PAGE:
A total of 77 new entities were granted permission to operate by the country’s two financial regulators, the Luxembourg Financial Sector Supervisory Commission (CSSF) and the Supervisory Authority for the Insurance Sector (CAA) in 2021. That compares to 82 new licenses in 2020 and 119 in 2019, according to data collected by Luxembourg for Finance.
Luxembourg for Finance is a promotion body backed by the government and several trade associations. It released its annual scorecard on Monday.
Nicolas Mackel, CEO of Luxembourg for Finance, told Delano that inward interest came from a broad range of countries and regions last year. “There is no noticeable geographic trend in terms of the newly licensed entities within Luxembourg,” Mackel said shortly before the outfit published the figures. “Indeed, we see entities establishing operations in the grand duchy from across the globe, once again testifying to Luxembourg’s appeal to international financial services companies as a stable and well-established financial hub in the heart of the EU.”
The number of people employed in the financial sector rose by 3% between the second quarters of 2020 and 2021, to 51,623, the organisation reported in its annual review. That is roughly one out of every nine jobs in the grand duchy, according to Delano’s back of the envelope calculations.
Net assets under management in Luxembourg-domiciled funds grew by 18% in 2021, to nearly €5.9trn. Assets were up by 24% compared to 2019.
Assets under management in private equity and venture capital funds gained nearly 30% in 2021, “from €190 billion to €255 billion,” the report stated.
Three new management companies, six new investment firms, 41 light alternative investment fund managers and 11 new alternative investment fund managers were granted authorisation.
Sustainable finance & ESG
The grand duchy remained a leader in funds that use environmental, social and governance (ESG) criteria to screen investments. Luxembourg-based ESG funds represented 44% of the European total, at the end of June 2021, per PwC data.
The Luxembourg Green Exchange had 1,234 sustainable bonds listed at the end of December 2021, a year-on-year increase of 47%, Luxembourg for Finance reported. In October the exchange facilitated a €12bn issuance, which Luxembourg for Finance called “the largest green bond ever issued globally.” Altogether the value of sustainable bonds on the exchange rose from €246bn to €640bn last year.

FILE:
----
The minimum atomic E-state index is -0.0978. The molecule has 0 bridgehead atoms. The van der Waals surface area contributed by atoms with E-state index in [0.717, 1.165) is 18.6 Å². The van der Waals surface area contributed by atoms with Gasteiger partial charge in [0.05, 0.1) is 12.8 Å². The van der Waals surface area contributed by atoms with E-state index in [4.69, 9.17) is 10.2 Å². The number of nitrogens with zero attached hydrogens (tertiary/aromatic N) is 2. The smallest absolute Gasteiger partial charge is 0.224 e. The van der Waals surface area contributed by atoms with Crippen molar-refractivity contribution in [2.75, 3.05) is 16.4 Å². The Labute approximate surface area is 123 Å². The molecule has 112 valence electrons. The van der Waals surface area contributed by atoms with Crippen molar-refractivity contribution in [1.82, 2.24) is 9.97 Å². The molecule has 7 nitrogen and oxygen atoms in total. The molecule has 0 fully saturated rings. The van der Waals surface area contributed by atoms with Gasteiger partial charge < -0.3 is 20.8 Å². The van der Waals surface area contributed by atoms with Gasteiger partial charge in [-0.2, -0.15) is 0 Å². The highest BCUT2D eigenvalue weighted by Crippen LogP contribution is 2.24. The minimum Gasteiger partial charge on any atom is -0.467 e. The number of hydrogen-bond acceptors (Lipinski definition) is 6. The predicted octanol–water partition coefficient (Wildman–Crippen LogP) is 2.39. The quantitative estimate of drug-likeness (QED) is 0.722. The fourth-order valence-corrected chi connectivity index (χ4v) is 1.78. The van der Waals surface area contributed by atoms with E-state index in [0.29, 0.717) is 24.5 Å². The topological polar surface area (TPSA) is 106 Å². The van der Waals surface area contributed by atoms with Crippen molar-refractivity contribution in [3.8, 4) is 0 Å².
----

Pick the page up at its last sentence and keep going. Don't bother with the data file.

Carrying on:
Looking ahead to this year, Mackel commented: “Luxembourg has become an established centre of excellence for sustainable finance and we will undoubtedly see continued interest in this sector as global players look to leverage on the ecosystem that has been established within the grand duchy.”
One new bank started operating in the grand duchy last year, Luxembourg for Finance said. However, four left the market, leaving 124 banks in the grand duchy.
“In the private banking sector, AuM continued on the upwards trajectory seen since the end of the global financial crisis and now stands at €508 billion, marking a new compound annual growth rate of 7% since 2008,” the announcement read. Luxembourg’s private banking sector was €466bn at the end of 2020. Part, but not all, of this growth can be chalked up to Brexit.
Seven new reinsurers were licensed by the CAA, while seven companies exited. Total insurance premiums were up by 29.4% year-on-year, with life insurance premiums spiking by 42.7% during the first three quarters of the year (following a contraction of 20.8% in 2020) and non-life premiums were up by 11.9%, the agency said.
“In total, 220 financial technology firms now operate out of the grand duchy, a 10% increase on the previous year,” Luxembourg for Finance stated. CSSF records list 25 payment and electronic money institutions in the grand duchy, up from 20 in 2019.
Mackel was optimistic about the fintech sector in 2022. He told Delano that “our growing expertise in terms of digital assets could prove to be a boon for us. Already, established players in this space, such as Bitstamp, Tokeny, HQLAx, STOKR and more, form a crucial part of Luxembourg’s ecosystem, and as regulatory guidelines become more clear--[for example] the FAQ on virtual assets and blockchain from the CSSF--we could see an increasing number of players turn to us to take the lead in this space.”